Saturday, 20 October, 2018

The sixth mass extinction is already underway on earth, say scientists

An endangered Sumatran orangutan in Indonesia An endangered Sumatran orangutan
Theresa Hayes | 12 July, 2017, 03:26

The report was based on analysis of 27,600 mammals, reptiles and amphibians, and cited double-digit decreases in the populations of species such as African lion, which has seen a 43 per cent drop since 1993.

The new study was published in the Proceedings of the National Academy of Sciences.

The study concluded that Earth was now experiencing its sixth mass extinction and there was a short window for effective action.

"Our data indicate that beyond global species extinctions, Earth is experiencing a huge episode of population declines and extirpations, which will have negative cascading consequences on ecosystem functioning and services vital to sustaining civilization", said the researchers.

"We find that the rate of population loss in terrestrial vertebrates is extremely high-even in 'species of low concern, '" the authors wrote.

The group of mammals all had lost 30 percent or more of their global geographic ranges - and almost half (40 percent) had lost more than 80 percent of those ranges, they conclude.

Fortunately, most of those species have not gone extinct. According to most scientists, a sixth is in progress.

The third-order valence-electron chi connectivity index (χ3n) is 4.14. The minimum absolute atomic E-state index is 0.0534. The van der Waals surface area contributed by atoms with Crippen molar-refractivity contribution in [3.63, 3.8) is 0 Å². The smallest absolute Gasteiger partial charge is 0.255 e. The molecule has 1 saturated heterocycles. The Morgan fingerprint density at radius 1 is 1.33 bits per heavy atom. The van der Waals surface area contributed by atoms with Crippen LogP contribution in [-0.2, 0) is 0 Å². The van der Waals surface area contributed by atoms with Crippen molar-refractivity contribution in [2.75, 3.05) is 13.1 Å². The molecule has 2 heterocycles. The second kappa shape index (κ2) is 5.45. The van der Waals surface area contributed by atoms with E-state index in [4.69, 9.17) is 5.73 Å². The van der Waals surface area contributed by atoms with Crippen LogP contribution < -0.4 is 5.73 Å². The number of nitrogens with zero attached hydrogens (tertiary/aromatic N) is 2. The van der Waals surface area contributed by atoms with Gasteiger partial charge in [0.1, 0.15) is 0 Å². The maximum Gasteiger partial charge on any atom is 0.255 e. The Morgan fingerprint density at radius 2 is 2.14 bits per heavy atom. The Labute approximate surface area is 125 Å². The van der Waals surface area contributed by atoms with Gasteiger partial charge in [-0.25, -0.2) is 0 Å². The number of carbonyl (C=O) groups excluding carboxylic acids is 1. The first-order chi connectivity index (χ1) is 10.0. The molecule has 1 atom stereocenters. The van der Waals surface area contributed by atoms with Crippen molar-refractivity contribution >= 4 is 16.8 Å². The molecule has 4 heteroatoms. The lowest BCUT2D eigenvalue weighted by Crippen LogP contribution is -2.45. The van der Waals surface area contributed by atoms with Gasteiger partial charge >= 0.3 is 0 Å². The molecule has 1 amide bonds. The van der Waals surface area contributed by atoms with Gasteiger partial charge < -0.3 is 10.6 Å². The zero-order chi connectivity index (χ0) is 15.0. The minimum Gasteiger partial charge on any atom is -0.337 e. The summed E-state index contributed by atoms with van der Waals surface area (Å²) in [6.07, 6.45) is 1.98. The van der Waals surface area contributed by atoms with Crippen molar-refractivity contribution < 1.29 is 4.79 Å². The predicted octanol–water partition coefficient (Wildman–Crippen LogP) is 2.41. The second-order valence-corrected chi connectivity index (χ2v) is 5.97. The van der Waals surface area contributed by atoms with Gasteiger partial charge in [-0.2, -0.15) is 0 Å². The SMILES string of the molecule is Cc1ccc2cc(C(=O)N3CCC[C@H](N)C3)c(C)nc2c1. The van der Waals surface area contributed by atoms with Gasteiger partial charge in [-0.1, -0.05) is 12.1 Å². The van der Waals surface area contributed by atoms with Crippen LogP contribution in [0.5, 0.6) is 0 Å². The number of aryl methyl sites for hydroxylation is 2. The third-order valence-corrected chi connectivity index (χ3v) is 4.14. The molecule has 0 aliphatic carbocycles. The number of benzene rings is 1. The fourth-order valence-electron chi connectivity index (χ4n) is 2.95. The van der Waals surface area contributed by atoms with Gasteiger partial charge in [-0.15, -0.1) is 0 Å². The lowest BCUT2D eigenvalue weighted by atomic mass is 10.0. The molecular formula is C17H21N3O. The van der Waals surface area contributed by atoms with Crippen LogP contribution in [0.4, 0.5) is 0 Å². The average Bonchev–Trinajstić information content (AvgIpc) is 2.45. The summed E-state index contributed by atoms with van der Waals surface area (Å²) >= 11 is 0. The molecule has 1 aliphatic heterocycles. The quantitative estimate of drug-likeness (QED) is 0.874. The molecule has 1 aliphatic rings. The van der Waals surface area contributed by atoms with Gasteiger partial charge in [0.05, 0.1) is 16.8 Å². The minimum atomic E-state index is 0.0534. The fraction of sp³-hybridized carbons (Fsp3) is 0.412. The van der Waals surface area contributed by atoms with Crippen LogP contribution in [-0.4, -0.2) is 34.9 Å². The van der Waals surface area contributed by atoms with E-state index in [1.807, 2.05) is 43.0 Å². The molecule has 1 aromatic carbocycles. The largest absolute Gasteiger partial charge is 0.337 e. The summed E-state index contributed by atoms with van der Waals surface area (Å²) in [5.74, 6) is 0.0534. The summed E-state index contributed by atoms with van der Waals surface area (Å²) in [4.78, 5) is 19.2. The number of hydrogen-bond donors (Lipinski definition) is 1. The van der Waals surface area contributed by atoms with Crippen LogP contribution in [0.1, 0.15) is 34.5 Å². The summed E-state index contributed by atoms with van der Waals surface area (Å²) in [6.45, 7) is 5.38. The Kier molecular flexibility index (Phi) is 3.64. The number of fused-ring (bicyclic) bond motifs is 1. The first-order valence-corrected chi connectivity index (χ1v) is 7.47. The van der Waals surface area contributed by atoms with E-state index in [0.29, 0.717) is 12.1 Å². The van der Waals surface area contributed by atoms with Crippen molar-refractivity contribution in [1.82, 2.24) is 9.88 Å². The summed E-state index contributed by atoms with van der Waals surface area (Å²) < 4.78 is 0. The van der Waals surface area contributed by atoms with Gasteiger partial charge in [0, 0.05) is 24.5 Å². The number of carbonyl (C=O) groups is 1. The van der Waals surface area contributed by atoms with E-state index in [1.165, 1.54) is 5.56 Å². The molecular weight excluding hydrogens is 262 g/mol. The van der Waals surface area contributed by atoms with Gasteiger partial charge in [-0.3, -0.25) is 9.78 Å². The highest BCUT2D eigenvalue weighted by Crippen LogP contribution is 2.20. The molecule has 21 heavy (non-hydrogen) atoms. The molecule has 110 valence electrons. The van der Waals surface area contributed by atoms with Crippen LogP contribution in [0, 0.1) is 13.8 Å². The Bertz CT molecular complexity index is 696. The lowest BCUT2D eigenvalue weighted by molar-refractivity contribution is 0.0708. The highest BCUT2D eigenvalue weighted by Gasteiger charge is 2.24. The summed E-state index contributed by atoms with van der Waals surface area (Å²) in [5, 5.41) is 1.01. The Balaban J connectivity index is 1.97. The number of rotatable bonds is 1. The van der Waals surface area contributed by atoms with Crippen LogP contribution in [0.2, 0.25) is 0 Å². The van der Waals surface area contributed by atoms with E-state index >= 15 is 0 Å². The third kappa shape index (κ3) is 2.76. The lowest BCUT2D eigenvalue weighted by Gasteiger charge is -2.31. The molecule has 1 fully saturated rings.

"Humanity will eventually pay a very high price for the decimation of the only assemblage of life that we know of in the universe", according to the findings in the report claiming a sixth mass extinction event is approaching.

The scientists issuing the warning about a sixth mass extinction of wildlife on Earth came to their conclusion by analyzing the extensive loss of both common and endangered species over the course of the past several decades.

Climate change, caused by the burning of fossil fuels, is sending toxic chemicals into the environment; forests and other habitats are being repurposed for agriculture; and poachers are continuing to endanger the survival of animals such as elephants, pangolins, rhinos, and giraffes - driven by consumer demand. They are also pointing out society's belief in a "fictional" idea.

Previous studies have shown species are becoming extinct at a significantly faster rate than for millions of years before, but even so extinctions remain relatively rare giving the impression of a gradual loss of biodiversity. "It is a prelude to the disappearance of many more species and the decline of natural systems that make civilization possible". The scientific researchers deem the biological annihilation the study describes as a "frightening assault" on the very foundations upon which human civilization is built. According to a new study, the case of biological annihilation is now occurring on a global scale and is part of the ongoing 6th mass extinction.

The last one was some 66 million years ago, when 76 per cent of all species were lost, including the dinosaurs, due to volcanic activity, climate change and asteroid impact.

Earth has already undergone five mass extinction events in the past, during which most living species disappeared entirely. Giving an example, Ceballos said: "We used to have swallows nesting every year in my home near Mexico city - but for the last 10 years there are none".

Mr Ehrlich added that although the loss of species was "bad and largely irreversible", losing individuals and groups was "equally important or more important" because it was "wrecking our life-support machinery".